Mississippi Blues Trail Series – Cotton Pickin’ Blues

An Article by Brenda Germany
Photos by Stephen Anderson

Cotton Pickin’ Blues (listed on the Mississippi Blues Trail website as Hopson Planting Co.) highlights one of the most prominent factors in the “Great Migration” of African Americans from the rural South to the North in search of employment and its effect on the evolution of blues music.

During the 1920’s to 1940’s Hopson Planting Co., originally established as Hopson Plantation in 1852, collaborated with International Harvester to develop tractor mounted cotton picking machines producing the first crop of cotton to be entirely planted, harvested, and baled by machine in 1944. Soon the technology was implemented across the South, resulting in widespread changes including the displacement of manual labor.

Joe Willie “Pinetop” Perkins’ (July 7, 1913 – March 21, 2011) was one of the many employees at Hopson Planting Co. who would be affected by the industrialization of cotton production. He spent his childhood moving around the Delta, living with his mother, relatives, and his friend, guitarist Boyd Gilmore. Although the guitar was his first musical instrument, Perkins was highly influenced by the boogie-woogie blues piano style of Clarence “Pine Top” Smith and also took up the piano in his younger years.

Top Photo: Mississippi Blues Trail marker “Cotton Pickin’ Blues” (listed on the Mississippi Blues Trail website as Hopson Planting Co.); Above photo: Pinetop Perkins (Photo by Bill Steber taken from marker)

While working at Hopson Planting Co. with other bluesmen as tractor drivers during World War II including B.B. King, Son House, and Muddy Waters, Perkins began playing juke joints, house parties and cockfights in the Clarksdale area. His first professional music job was as a guitarist with blues legend Robert Nighthawk. Although he was already becoming better known as a pianist, when Perkins’ left arm was injured in a knife fight with a chorus girl in Helena, Arkansas the injury forced him to give up the guitar. In the 1940’s Perkins played piano in radio broadcasts with Nighthawk and with Sonny Boy Williamson No. 2 (Rice Miller) on KFFA in Helena, Arkansas.

Perkins left the Delta in the late 1940s, and worked for many years in bands with Earl Hooker, Muddy Waters, and others. In the 1950s, Perkins joined Earl Hooker and began touring. He and Hooker recorded “Pinetop’s Boogie Woogie” at Sam Phillips’s Sun Studio in Memphis, Tennessee. The tune was written by Pinetop Smith and originally recorded in 1928. As Perkins recalled, “They used to call me ‘Pinetop’ because I played that song.”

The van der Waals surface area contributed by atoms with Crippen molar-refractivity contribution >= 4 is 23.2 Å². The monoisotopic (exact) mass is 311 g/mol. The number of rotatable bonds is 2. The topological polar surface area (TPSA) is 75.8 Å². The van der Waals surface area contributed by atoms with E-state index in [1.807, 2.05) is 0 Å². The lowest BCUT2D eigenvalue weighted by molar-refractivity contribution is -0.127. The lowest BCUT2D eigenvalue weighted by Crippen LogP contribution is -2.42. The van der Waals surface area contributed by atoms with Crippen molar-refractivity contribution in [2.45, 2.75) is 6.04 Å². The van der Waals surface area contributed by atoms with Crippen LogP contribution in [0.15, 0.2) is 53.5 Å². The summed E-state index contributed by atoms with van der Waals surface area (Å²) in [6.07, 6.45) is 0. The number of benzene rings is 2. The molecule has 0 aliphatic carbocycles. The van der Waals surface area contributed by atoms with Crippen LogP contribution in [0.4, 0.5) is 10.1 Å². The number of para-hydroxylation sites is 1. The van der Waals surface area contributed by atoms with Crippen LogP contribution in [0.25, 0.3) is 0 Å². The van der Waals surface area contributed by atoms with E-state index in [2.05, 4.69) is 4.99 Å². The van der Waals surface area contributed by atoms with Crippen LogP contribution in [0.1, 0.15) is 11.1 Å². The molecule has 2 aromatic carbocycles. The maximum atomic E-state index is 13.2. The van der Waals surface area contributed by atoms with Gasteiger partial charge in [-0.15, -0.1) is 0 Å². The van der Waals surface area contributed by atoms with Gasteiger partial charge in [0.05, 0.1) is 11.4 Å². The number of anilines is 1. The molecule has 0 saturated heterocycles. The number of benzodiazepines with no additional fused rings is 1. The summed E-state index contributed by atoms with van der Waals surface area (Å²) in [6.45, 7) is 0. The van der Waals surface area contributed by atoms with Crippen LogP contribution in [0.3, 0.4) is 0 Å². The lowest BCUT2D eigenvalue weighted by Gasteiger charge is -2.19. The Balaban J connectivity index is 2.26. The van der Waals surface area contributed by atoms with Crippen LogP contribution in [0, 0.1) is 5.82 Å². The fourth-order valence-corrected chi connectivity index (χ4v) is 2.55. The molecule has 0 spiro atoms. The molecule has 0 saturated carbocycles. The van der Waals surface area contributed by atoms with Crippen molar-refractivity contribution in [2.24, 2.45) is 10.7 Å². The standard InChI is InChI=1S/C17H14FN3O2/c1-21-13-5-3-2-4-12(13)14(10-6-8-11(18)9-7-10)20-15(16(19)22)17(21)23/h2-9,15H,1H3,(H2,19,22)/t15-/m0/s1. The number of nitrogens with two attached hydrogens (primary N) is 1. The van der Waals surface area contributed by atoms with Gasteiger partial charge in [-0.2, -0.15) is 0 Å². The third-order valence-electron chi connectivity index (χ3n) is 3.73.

Perkins then relocated to Illinois and left the music business until Earl Hooker persuaded him to record again in 1968. He also toured with the Muddy Waters band after Otis Spann left the band in 1969. After ten years with that organization, he formed the Legendary Blues Band with Willie “Big Eyes” Smith, recording from the late 1970s to the early 1990s.

He began returning to the Delta to perform after appearing at the first King Biscuit Blues Festival in Helena in 1986 and became a regular at the annual Helena festival as well as at Hopson, where an annual celebration was inaugurated in his honor in 2001. Perkins was also honored with a Mississippi Blues Trail marker in his hometown of Belzoni in 2008.

Perkins played with some of the most influential blues and rock ‘n’ roll performers of his time and received numerous honors, including a Grammy Lifetime Achievement Award and induction into the Blues Hall of Fame. Perkins influenced many blues musicians such as Ike Turner, who he taught to play piano. “Pinetop would be the birth of rock ‘n’ roll, because he taught me what I played,” Turner said.

As Clarksdale’s influence in the growth of the blues became more evident, the core of the plantation and sharecroppers houses were converted into The Shack Up Inn which includes a hotel, concert hall, and meeting venue giving Hopson Plantation a second chapter in its life. Fittingly, the former plantation now garners worldwide attention from those seeking to better understand why the link between cotton and the blues is inseparable in the history and culture of the Mississippi Delta.

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Click Here for more articles in the Mississippi Blues Trail Series at The Southland Music Line.

References:
Hopson Plantation by Trevor Smith, Mississippi Gulf Coast Community College
Hopson Planting Co. – Clarksdale – content MS Blues Commission

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